Drug trafficking is a severe crime in Louisiana that can lead to imprisonment at hard labor for 2-30 years, along with fines that can be as high as $150,000. This includes the trafficking of marijuana, which has largely been decriminalized for possession and recreational use. Note that marijuana use and possession are still serious crimes at the federal level. The key difference between use/possession and trafficking is the quantity of the drugs involved and what is being done with those drugs. If you are found by the police in possession of small quantities, this will generally lead to charges involving use/possession. Larger quantities may lead to charges of trafficking since individuals generally don't consume large amounts of marijuana for personal use. Trafficking is also commonly called "intent to distribute." The same trafficking laws may be used regardless of the drugs involved. As noted, you can be charged with trafficking in marijuana as well as many other controlled substances such as cocaine, heroine, "meth," various types of steroids, LSD, ecstasy, etc.
In terms of proof, the old Louisiana laws have been strengthened, so the prosecution now has only two legal elements to prove: possession of certain quantities of the controlled substance and intent to distribute. In other words, the prosecution does NOT have to prove that you exchanged a bag or container of drugs for money.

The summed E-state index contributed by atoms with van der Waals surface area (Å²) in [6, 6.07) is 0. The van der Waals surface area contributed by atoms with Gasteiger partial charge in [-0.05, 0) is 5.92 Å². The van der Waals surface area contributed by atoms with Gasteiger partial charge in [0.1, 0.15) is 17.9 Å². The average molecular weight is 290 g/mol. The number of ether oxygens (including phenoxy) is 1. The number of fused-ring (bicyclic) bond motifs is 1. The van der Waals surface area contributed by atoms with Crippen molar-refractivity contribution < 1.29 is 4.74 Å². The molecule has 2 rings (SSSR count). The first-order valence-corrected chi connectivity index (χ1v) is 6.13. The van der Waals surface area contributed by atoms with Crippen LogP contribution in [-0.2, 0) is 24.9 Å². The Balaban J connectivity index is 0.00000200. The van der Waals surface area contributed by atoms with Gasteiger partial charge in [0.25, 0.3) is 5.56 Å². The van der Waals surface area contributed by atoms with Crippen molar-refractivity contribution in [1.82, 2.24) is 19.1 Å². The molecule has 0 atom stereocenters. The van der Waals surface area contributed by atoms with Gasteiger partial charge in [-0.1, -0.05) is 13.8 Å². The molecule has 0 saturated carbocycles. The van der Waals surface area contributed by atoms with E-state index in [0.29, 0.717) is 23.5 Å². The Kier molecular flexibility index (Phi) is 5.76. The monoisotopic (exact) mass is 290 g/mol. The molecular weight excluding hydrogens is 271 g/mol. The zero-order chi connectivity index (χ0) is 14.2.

To prove possession, generally, the Louisiana prosecuting attorneys need only prove physical possession. For example, if you are stopped, and the police find a sufficient quantity of controlled substances in your pockets, that fact alone, absent extenuating circumstances, is likely sufficient proof of the first element. However, constructive possession can also be proven. For example, if the police "raid" your house, and there is a large quantity of drugs on your dining room table, that fact may be deemed, at least, constructive possession.
Proof of intent to distribute can be shown with many types of evidence. These might include
With respect to drug trafficking, some criminal defenses are rarely useful or applicable to the facts. These include common Louisiana criminal defenses like alibi, misidentification/wrong person, self-defense, defense of others, incapacity, etc. More common to drug trafficking cases are constitutional rights-related defenses, procedural defenses, evidentiary challenges, and directly attacking the sufficiency of the evidence (particularly concerning the alleged evidence of intent). For example, if the drugs were discovered during a traffic stop, an argument can be raised about the lawfulness of the stop and subsequent search. If the drugs were discovered after a "stop and frisk," was the stop lawful and, just as important, was the "frisk" lawful? If the drugs were discovered after a "raid," the question arises whether the "raid" was lawful. If a warrant was issued for the "raid," was the warrant properly issued? Depending on the facts, there may be other constitutional challenges. Procedurally, there may be challenges to the chain of custody, lab reports, etc. These will "go to" the validity of the evidence of the drugs themselves.
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